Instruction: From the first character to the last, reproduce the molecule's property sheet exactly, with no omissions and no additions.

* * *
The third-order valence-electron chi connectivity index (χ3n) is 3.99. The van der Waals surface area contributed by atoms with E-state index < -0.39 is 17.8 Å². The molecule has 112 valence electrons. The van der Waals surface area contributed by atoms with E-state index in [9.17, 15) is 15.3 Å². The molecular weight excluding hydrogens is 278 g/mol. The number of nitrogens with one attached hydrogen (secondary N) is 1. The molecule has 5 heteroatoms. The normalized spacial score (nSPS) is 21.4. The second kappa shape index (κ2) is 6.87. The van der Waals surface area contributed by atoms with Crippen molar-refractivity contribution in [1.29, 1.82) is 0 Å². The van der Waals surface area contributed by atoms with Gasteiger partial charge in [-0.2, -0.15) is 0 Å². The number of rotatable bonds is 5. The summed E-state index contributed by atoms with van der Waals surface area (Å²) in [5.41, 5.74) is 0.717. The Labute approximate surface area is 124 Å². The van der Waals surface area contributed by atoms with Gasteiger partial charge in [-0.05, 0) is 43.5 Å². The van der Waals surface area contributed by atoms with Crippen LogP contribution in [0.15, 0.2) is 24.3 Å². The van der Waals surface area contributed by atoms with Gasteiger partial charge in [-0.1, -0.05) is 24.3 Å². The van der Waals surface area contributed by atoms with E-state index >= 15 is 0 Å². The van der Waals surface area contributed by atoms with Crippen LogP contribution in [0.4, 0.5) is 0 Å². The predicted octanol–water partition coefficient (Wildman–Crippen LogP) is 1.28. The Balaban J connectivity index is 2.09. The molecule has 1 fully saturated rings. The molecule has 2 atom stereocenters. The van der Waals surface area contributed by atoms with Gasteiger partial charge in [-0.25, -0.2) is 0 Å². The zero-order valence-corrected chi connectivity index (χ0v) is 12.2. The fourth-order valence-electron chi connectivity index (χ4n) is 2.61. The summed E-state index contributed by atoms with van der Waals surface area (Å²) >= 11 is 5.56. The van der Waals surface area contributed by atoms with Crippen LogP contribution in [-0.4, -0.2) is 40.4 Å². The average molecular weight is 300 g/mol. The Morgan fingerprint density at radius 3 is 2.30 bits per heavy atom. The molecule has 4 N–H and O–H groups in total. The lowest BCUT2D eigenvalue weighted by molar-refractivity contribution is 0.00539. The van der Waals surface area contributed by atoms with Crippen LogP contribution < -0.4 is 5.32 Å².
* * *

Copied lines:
The third-order valence-electron chi connectivity index (χ3n) is 3.99. The van der Waals surface area contributed by atoms with E-state index < -0.39 is 17.8 Å². The molecule has 112 valence electrons. The van der Waals surface area contributed by atoms with E-state index in [9.17, 15) is 15.3 Å². The molecular weight excluding hydrogens is 278 g/mol. The number of nitrogens with one attached hydrogen (secondary N) is 1. The molecule has 5 heteroatoms. The normalized spacial score (nSPS) is 21.4. The second kappa shape index (κ2) is 6.87. The van der Waals surface area contributed by atoms with Crippen molar-refractivity contribution in [1.29, 1.82) is 0 Å². The van der Waals surface area contributed by atoms with Gasteiger partial charge in [-0.2, -0.15) is 0 Å². The number of rotatable bonds is 5. The summed E-state index contributed by atoms with van der Waals surface area (Å²) in [5.41, 5.74) is 0.717. The Labute approximate surface area is 124 Å². The van der Waals surface area contributed by atoms with Gasteiger partial charge in [-0.05, 0) is 43.5 Å². The van der Waals surface area contributed by atoms with Crippen LogP contribution in [0.15, 0.2) is 24.3 Å². The van der Waals surface area contributed by atoms with Gasteiger partial charge in [-0.1, -0.05) is 24.3 Å². The van der Waals surface area contributed by atoms with E-state index >= 15 is 0 Å². The van der Waals surface area contributed by atoms with Crippen LogP contribution in [0.4, 0.5) is 0 Å². The predicted octanol–water partition coefficient (Wildman–Crippen LogP) is 1.28. The Balaban J connectivity index is 2.09. The molecule has 1 fully saturated rings. The molecule has 2 atom stereocenters. The van der Waals surface area contributed by atoms with Gasteiger partial charge in [-0.25, -0.2) is 0 Å². The zero-order valence-corrected chi connectivity index (χ0v) is 12.2. The fourth-order valence-electron chi connectivity index (χ4n) is 2.61. The summed E-state index contributed by atoms with van der Waals surface area (Å²) >= 11 is 5.56. The van der Waals surface area contributed by atoms with Crippen LogP contribution in [-0.4, -0.2) is 40.4 Å². The average molecular weight is 300 g/mol. The Morgan fingerprint density at radius 3 is 2.30 bits per heavy atom. The molecule has 4 N–H and O–H groups in total. The lowest BCUT2D eigenvalue weighted by molar-refractivity contribution is 0.00539. The van der Waals surface area contributed by atoms with Crippen LogP contribution < -0.4 is 5.32 Å².